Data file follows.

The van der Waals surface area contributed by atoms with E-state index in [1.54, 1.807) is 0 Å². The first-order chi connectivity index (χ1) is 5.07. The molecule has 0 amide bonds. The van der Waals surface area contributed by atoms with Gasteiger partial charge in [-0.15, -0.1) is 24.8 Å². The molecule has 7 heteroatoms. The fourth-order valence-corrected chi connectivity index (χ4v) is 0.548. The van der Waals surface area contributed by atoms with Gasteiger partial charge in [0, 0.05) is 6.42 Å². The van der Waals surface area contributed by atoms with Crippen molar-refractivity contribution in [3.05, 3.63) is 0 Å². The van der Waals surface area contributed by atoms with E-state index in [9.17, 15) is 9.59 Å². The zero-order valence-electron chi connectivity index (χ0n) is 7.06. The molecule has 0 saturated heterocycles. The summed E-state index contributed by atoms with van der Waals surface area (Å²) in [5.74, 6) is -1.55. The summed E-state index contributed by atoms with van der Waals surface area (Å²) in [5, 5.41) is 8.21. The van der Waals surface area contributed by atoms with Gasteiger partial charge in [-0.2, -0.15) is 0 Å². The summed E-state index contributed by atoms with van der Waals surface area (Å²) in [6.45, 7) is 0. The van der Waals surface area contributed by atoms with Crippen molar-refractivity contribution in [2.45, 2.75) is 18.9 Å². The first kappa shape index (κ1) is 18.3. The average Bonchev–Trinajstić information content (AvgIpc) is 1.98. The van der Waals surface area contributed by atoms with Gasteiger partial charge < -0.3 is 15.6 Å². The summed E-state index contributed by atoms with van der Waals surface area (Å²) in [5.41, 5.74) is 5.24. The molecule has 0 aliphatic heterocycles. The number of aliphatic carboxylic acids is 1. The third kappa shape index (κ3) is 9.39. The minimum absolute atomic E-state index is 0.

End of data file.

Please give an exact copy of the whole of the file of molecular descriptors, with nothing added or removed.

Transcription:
The van der Waals surface area contributed by atoms with E-state index in [1.54, 1.807) is 0 Å². The first-order chi connectivity index (χ1) is 5.07. The molecule has 0 amide bonds. The van der Waals surface area contributed by atoms with Gasteiger partial charge in [-0.15, -0.1) is 24.8 Å². The molecule has 7 heteroatoms. The fourth-order valence-corrected chi connectivity index (χ4v) is 0.548. The van der Waals surface area contributed by atoms with Gasteiger partial charge in [0, 0.05) is 6.42 Å². The van der Waals surface area contributed by atoms with Crippen molar-refractivity contribution in [3.05, 3.63) is 0 Å². The van der Waals surface area contributed by atoms with E-state index in [9.17, 15) is 9.59 Å². The zero-order valence-electron chi connectivity index (χ0n) is 7.06. The molecule has 0 saturated heterocycles. The summed E-state index contributed by atoms with van der Waals surface area (Å²) in [5.74, 6) is -1.55. The summed E-state index contributed by atoms with van der Waals surface area (Å²) in [5, 5.41) is 8.21. The van der Waals surface area contributed by atoms with Gasteiger partial charge in [-0.2, -0.15) is 0 Å². The summed E-state index contributed by atoms with van der Waals surface area (Å²) in [6.45, 7) is 0. The van der Waals surface area contributed by atoms with Crippen molar-refractivity contribution in [2.45, 2.75) is 18.9 Å². The first kappa shape index (κ1) is 18.3. The average Bonchev–Trinajstić information content (AvgIpc) is 1.98. The van der Waals surface area contributed by atoms with Gasteiger partial charge < -0.3 is 15.6 Å². The summed E-state index contributed by atoms with van der Waals surface area (Å²) in [5.41, 5.74) is 5.24. The molecule has 0 aliphatic heterocycles. The number of aliphatic carboxylic acids is 1. The third kappa shape index (κ3) is 9.39. The minimum absolute atomic E-state index is 0.